It’s no secret that ageism is rampant in the hiring process, and there are plenty of reasons why employers sometimes prefer younger candidates. From the company’s point of view, these include:
– More experience often translates to a higher starting salary
– The misconception that older workers are not in tune with the current technology
– Fear that an older candidate will be retiring soon
– Concerns about an older employee being unwilling and/or unable to work with younger people and learn new processes and skills
I’ve spoken with so many job seekers in their 40s, 50s, and 60s who are well aware of these concerns and uncertain of how to demonstrate on their resumes and in interviews that they are passionate about their work, excited to take on new challenges, and have a desire to stay on the job for a significant period of time. They often ask me how to handle the age factor on their resumes.
1.) Career Chronology
Your age should not be obvious from your resume. This might seem odd since a resume has always been a summary of the career history, so how can it avoid revealing older dates? Well, with current best practices a resume typically wouldn’t go back further than 10-12 years (or 10-15 years for executives) so as to focus on the most recent and relevant experience. There are exceptions, but for the most part, if your resume is still detailing old roles from the early 2000s (or even the 90s), you can feel free to chop that portion off entirely, or reduce it to a brief career note that would be placed at the end of the Professional Experience section and typically read like this:
“Previously excelled as Operations Manager for XYZ Corporation including cutting client shipping costs 50% through fixture redesign in collaboration with manufacturer.”
With this statement, you get the benefit of showing the achievement and the company name, without showing the older date.
2.) Career Summary
Another space where I often see people dating themselves is the first sentence of the career summary. Starting off with a sentence like this is extremely common:
“Seasoned professional with 20+ years in the healthcare industry leading high-impact teams.”
From the job seeker perspective, all of those years of experience are important; they helped to hone the candidate’s skills and knowledge of the industry and field. But from an employer’s perspective, think of it this way: Have you ever seen a job posting that called for 20 years of experience?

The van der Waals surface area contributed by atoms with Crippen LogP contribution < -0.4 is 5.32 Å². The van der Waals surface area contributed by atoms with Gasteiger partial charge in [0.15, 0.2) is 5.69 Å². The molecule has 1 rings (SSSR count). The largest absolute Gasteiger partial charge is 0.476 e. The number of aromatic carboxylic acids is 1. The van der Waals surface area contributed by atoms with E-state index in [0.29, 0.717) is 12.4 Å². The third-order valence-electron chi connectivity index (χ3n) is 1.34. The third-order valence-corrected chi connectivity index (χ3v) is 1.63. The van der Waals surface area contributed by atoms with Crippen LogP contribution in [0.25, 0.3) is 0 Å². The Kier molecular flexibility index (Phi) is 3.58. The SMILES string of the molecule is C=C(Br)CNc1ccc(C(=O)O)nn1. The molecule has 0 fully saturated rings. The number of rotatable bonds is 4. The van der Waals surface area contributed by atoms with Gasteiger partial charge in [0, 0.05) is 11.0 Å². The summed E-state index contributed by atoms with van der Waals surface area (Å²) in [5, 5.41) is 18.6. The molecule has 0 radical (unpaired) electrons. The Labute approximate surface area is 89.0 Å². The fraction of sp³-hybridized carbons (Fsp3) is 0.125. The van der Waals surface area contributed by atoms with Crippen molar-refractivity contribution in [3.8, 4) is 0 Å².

Instead of taking credit for all of those years, and immediately raising the concerns mentioned above about hiring an older candidate, consider cutting down on the total and mentioning only 15+ years of experience—or even foregoing that somewhat stale sentence entirely! Think instead about a personal branding statement, which might read like this:
“Regional Operations Manager steers culture of respect, communication, and ongoing improvement.”
“Global Finance Executive eliminates inefficiencies and strengthens brand value.”
“Steadfast CIO and practicing physician drives superior patient care and healthcare processes by leveraging innovative IT solutions.”
Another section of the resume where people often show their age unnecessarily is the Education section. There is absolutely no reason to include the date of graduation unless it was quite recent (within 5-7 years). Simply including the degree, university, and location is perfectly standard.
Bachelor of Arts in English, George Washington University, 1979
Bachelor of Arts in English, George Washington University, Washington, D.C.
Once these areas are taken care of, you can also focus on the cover letter as an excellent space to emphasize your commitment to taking on a new long-term opportunity with the company you are interested in. I would also be sure to speak to why you are passionate about joining the specific organization, to help show that you will be a dedicated employee.
With this approach, the reader will be able to focus on your value proposition rather than your age, and with an optimized resume they will be so impressed by your achievements and contributions that the first impression will carry you through to the interview and beyond!
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About the author
Jessica Hernandez, President, CEO & Founder of Great Resumes Fast
Hi, I’m Jessica. I started this company back in 2008 after more than a decade directing hiring practices at Fortune 500 companies.
What started as a side hustle (before that was even a word!) helping friends of friends with their resumes has now grown into a company that serves hundreds of happy clients a year. But the personal touch? I’ve kept that.
You might have seen me featured as a resume expert in publications like Forbes, Fast Company, and Fortune. And in 2020, I was honored to be named as a LinkedIn Top Voice of the year!
I’m so glad you’re here, and I can’t wait to help you find your next perfect-fit position!
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